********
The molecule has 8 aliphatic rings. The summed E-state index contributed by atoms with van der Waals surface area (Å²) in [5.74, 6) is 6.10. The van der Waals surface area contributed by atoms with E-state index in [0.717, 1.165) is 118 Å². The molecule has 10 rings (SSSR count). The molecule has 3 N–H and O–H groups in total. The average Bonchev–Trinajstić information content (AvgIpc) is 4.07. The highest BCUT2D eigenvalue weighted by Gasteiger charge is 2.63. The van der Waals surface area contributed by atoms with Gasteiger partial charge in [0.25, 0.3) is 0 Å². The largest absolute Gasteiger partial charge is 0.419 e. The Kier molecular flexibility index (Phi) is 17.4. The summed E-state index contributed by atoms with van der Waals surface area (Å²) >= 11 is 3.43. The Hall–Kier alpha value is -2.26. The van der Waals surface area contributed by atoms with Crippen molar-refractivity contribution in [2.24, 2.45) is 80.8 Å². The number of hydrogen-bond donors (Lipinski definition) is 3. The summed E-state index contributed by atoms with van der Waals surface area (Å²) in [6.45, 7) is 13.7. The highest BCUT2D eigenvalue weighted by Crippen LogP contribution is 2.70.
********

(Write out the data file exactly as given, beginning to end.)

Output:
The molecule has 8 aliphatic rings. The summed E-state index contributed by atoms with van der Waals surface area (Å²) in [5.74, 6) is 6.10. The van der Waals surface area contributed by atoms with E-state index in [0.717, 1.165) is 118 Å². The molecule has 10 rings (SSSR count). The molecule has 3 N–H and O–H groups in total. The average Bonchev–Trinajstić information content (AvgIpc) is 4.07. The highest BCUT2D eigenvalue weighted by Gasteiger charge is 2.63. The van der Waals surface area contributed by atoms with Gasteiger partial charge in [0.25, 0.3) is 0 Å². The largest absolute Gasteiger partial charge is 0.419 e. The Kier molecular flexibility index (Phi) is 17.4. The summed E-state index contributed by atoms with van der Waals surface area (Å²) >= 11 is 3.43. The Hall–Kier alpha value is -2.26. The van der Waals surface area contributed by atoms with Crippen molar-refractivity contribution in [2.24, 2.45) is 80.8 Å². The number of hydrogen-bond donors (Lipinski definition) is 3. The summed E-state index contributed by atoms with van der Waals surface area (Å²) in [6.45, 7) is 13.7. The highest BCUT2D eigenvalue weighted by Crippen LogP contribution is 2.70.